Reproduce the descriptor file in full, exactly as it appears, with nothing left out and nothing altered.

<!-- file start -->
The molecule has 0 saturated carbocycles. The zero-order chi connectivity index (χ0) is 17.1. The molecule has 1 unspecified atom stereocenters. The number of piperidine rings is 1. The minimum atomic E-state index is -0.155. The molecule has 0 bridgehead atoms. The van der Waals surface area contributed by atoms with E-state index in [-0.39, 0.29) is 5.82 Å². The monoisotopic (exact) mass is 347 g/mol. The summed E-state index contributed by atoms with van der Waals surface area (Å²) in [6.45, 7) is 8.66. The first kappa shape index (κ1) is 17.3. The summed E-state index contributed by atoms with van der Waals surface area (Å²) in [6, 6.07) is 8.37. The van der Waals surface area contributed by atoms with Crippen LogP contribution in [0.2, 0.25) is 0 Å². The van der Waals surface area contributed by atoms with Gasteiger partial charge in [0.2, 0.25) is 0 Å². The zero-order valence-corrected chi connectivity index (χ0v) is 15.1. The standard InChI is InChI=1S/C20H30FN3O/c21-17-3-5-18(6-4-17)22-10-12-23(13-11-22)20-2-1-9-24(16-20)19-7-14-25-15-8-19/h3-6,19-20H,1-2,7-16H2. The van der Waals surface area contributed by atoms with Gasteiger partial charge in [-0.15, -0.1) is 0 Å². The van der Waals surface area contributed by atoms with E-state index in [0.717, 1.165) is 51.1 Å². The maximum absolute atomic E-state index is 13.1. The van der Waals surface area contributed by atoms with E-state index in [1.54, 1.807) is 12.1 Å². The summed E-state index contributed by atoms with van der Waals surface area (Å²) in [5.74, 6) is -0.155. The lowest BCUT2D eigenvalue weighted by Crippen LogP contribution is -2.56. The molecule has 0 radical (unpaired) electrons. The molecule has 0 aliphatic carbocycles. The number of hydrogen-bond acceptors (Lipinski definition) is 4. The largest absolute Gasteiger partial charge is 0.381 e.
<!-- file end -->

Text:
The molecule has 0 saturated carbocycles. The zero-order chi connectivity index (χ0) is 17.1. The molecule has 1 unspecified atom stereocenters. The number of piperidine rings is 1. The minimum atomic E-state index is -0.155. The molecule has 0 bridgehead atoms. The van der Waals surface area contributed by atoms with E-state index in [-0.39, 0.29) is 5.82 Å². The monoisotopic (exact) mass is 347 g/mol. The summed E-state index contributed by atoms with van der Waals surface area (Å²) in [6.45, 7) is 8.66. The first kappa shape index (κ1) is 17.3. The summed E-state index contributed by atoms with van der Waals surface area (Å²) in [6, 6.07) is 8.37. The van der Waals surface area contributed by atoms with Crippen LogP contribution in [0.2, 0.25) is 0 Å². The van der Waals surface area contributed by atoms with Gasteiger partial charge in [0.2, 0.25) is 0 Å². The zero-order valence-corrected chi connectivity index (χ0v) is 15.1. The standard InChI is InChI=1S/C20H30FN3O/c21-17-3-5-18(6-4-17)22-10-12-23(13-11-22)20-2-1-9-24(16-20)19-7-14-25-15-8-19/h3-6,19-20H,1-2,7-16H2. The van der Waals surface area contributed by atoms with Gasteiger partial charge in [-0.15, -0.1) is 0 Å². The van der Waals surface area contributed by atoms with E-state index in [0.717, 1.165) is 51.1 Å². The maximum absolute atomic E-state index is 13.1. The van der Waals surface area contributed by atoms with E-state index in [1.54, 1.807) is 12.1 Å². The summed E-state index contributed by atoms with van der Waals surface area (Å²) in [5.74, 6) is -0.155. The lowest BCUT2D eigenvalue weighted by Crippen LogP contribution is -2.56. The molecule has 0 radical (unpaired) electrons. The molecule has 0 aliphatic carbocycles. The number of hydrogen-bond acceptors (Lipinski definition) is 4. The largest absolute Gasteiger partial charge is 0.381 e.